According to an article published in the January, 2012 issue of the Journal of the National Cancer Institute, telephonic counseling (coaching) can have powerful outcomes.  The study focused on smoking cessation and found the 6-month abstinence rate among participants who received culturally appropriate telephone counseling plus self-help materials was DOUBLE that associated with self-help materials alone, report the authors.   

1/18/2012 | | Share

New research from Uppsala University, Sweden, shows that a specific brain region that contributes to a person’s appetite sensation is more activated in response to food images after one night of sleep loss than after one night of normal sleep. Poor sleep habits can therefore affect people’s risk of becoming overweight in the long run. The findings are published in the Journal of Clinical Endocrinology & Metabolism.

1/16/2012 | | Share

If you believe you’re one of those individuals who’s BMI is not accurate due to significant muscle mass, then here’s another way to check for a healthy weight.  Using a tape measure, wrap the tape around your body at the midpoint between your lowest rib and your hip bone.  Then check your hip circumference by measuring at the widest part of your hips (usually around your butt).  Divide the waist measurement by the hip measurement for your ratio with a target of .9 or lower. A second measurement of value is your waist to height ratio, which according to a 2010 study in the Journal of Clinical Endocrinology & Metabolism showed that waist to height ratio is better than BMI, … MORE

1/16/2012 | | Share

Cholesterol numbers can be confusing.  Here’s a brief overview from Prediman K. Shah, M.D., the director of cardiology at Cedars-Sinai Medical Center in Los Angeles.  “The single best predictor of cardiovascular disease is your non-HDL cholesterol, which is total cholesterol minus HDL.  In a presentation at the American Heart Association conference, Dr. Shah and his colleagues found that non-HDL beat every other cholesterol calculation in predicting who would develop heart disease over an 11 year follow-up period.  To stay in the safe zone, aim for a non-HDL level of 130 or less.

1/16/2012 | | Share

In a typical working week, people spend on average 5 hours and 41 minutes per day sitting at their desk and 7 hours sleeping at night. Prolonged sitting at your desk is not only bad for your physical health, but potentially your mental well-being.   These are some of the key findings of research being presented today by Dr Myanna Duncan, Mr. Aadil Kazi and Professor Cheryl Haslam from the Work & Health Research Centre, Loughborough University, of the Division of Occupational Psychology’s annual conference in Chester. Nearly 70 per cent of employees surveyed did not meet recommended guidelines for physical activity; interestingly 50 per cent of people surveyed aged 50 years and under, failed to meet these guidelines. The findings also showed: That those … MORE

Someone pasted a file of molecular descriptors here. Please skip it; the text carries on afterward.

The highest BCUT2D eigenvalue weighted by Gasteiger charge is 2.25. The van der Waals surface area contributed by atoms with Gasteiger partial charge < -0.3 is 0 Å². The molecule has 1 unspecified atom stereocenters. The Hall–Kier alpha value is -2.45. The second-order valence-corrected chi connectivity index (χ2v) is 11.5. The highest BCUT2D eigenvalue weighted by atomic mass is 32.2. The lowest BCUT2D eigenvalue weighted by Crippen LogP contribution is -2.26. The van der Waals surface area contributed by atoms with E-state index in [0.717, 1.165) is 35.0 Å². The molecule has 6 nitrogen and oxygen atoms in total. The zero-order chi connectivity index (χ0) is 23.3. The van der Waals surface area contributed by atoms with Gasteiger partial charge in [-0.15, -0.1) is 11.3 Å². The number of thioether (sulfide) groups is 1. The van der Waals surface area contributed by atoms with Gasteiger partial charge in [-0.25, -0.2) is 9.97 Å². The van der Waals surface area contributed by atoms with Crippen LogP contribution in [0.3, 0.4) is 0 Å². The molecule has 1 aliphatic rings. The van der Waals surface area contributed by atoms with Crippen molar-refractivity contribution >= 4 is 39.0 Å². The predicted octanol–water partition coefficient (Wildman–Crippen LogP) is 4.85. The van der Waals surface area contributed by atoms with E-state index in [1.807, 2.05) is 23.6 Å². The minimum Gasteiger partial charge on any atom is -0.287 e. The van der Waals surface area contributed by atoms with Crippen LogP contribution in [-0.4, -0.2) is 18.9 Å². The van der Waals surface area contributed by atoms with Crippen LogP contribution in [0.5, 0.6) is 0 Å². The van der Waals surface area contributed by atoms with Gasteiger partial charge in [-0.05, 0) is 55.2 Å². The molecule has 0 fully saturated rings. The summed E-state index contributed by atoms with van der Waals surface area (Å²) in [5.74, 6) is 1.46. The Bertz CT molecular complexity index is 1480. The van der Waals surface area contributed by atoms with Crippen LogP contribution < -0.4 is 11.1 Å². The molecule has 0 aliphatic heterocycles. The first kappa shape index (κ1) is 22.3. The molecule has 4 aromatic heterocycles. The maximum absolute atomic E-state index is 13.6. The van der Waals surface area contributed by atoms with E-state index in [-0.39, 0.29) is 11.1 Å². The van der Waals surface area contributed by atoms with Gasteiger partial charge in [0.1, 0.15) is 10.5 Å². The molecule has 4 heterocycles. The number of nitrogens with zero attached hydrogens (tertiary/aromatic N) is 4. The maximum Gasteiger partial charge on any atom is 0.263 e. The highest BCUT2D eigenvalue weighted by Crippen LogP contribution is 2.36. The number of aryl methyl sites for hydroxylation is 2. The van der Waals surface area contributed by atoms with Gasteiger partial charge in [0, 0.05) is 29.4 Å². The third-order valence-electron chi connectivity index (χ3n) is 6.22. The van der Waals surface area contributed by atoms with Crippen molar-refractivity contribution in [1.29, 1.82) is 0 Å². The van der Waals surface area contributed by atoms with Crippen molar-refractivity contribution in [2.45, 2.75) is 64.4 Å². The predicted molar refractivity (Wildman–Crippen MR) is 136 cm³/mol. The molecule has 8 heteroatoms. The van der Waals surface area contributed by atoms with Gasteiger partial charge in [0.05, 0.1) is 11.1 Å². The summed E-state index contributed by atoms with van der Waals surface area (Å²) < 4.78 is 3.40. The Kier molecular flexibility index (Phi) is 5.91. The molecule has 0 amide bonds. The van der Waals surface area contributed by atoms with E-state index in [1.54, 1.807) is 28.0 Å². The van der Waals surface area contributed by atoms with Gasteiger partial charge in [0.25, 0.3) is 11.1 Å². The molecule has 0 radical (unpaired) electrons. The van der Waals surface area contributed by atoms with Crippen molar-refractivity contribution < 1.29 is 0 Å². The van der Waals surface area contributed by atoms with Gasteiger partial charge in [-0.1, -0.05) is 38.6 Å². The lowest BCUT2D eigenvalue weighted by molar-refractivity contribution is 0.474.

1/16/2012 | | Share

This past Saturday represented the next phase of race-day nutrition and pacing for the upcoming Ironman Triathlon event in early May.  It began with a 2+ mile (1 hr) Vasa swim at 6 AM and wrapped up with a 16 mile (2+ hr) run with a 112 mile (approx 6 hr) ride of the St. George Ironman course on the Computrainer (which mimics the hills of the course).  While this sort of workout isn’t typically found in most Ironman training schedules (it was 10 miles short of a full Ironman), it’s been incredibly valuable so far.  This time around, it became obvious that I’m attempting to hold my power on the bike too high for the first 80 miles.  This … MORE

1/12/2012 | | Share

With New Year’s resolutions still fresh in mind, many people are taking bold steps to get fit and build strength. But some strength training exercises, which tend to get passed along at the gym like folklore, may not be based on how the body works best. “All too often, strength training programs don’t take into account correct biomechanics or even individual body types,” says Mayo Clinic’s Ed Laskowski, M.D., of the Department of Physical Medicine and Rehabilitation. Some strength training exercises, if performed with poor technique, can cause injuries ranging from spontaneous twinges to the aches that come from months of cumulative stress. The key to safe, effective strength training is doing it right. Dr. Laskowski is available to talk about techniques … MORE